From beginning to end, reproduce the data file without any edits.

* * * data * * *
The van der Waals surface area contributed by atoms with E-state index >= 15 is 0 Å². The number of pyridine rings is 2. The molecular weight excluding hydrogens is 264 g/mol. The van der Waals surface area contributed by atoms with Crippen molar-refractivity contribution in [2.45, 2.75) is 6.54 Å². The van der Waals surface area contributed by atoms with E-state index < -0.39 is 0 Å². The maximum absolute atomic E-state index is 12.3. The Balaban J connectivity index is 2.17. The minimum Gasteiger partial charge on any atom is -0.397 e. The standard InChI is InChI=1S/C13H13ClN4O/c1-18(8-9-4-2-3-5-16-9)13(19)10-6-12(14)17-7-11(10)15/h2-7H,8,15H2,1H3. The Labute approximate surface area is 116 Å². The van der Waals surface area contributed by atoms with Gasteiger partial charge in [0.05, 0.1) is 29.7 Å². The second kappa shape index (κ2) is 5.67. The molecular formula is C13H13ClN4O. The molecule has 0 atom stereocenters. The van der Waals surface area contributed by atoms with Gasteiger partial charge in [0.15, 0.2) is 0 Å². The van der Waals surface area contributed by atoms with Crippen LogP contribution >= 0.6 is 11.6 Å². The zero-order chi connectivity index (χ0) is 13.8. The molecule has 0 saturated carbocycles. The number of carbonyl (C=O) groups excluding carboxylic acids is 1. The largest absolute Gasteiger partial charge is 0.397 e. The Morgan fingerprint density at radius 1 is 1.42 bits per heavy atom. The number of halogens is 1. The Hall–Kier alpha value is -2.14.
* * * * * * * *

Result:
The van der Waals surface area contributed by atoms with E-state index >= 15 is 0 Å². The number of pyridine rings is 2. The molecular weight excluding hydrogens is 264 g/mol. The van der Waals surface area contributed by atoms with Crippen molar-refractivity contribution in [2.45, 2.75) is 6.54 Å². The van der Waals surface area contributed by atoms with E-state index < -0.39 is 0 Å². The maximum absolute atomic E-state index is 12.3. The Balaban J connectivity index is 2.17. The minimum Gasteiger partial charge on any atom is -0.397 e. The standard InChI is InChI=1S/C13H13ClN4O/c1-18(8-9-4-2-3-5-16-9)13(19)10-6-12(14)17-7-11(10)15/h2-7H,8,15H2,1H3. The Labute approximate surface area is 116 Å². The van der Waals surface area contributed by atoms with Gasteiger partial charge in [0.05, 0.1) is 29.7 Å². The second kappa shape index (κ2) is 5.67. The molecular formula is C13H13ClN4O. The molecule has 0 atom stereocenters. The van der Waals surface area contributed by atoms with Gasteiger partial charge in [0.15, 0.2) is 0 Å². The van der Waals surface area contributed by atoms with Crippen LogP contribution >= 0.6 is 11.6 Å². The zero-order chi connectivity index (χ0) is 13.8. The molecule has 0 saturated carbocycles. The number of carbonyl (C=O) groups excluding carboxylic acids is 1. The largest absolute Gasteiger partial charge is 0.397 e. The Morgan fingerprint density at radius 1 is 1.42 bits per heavy atom. The number of halogens is 1. The Hall–Kier alpha value is -2.14.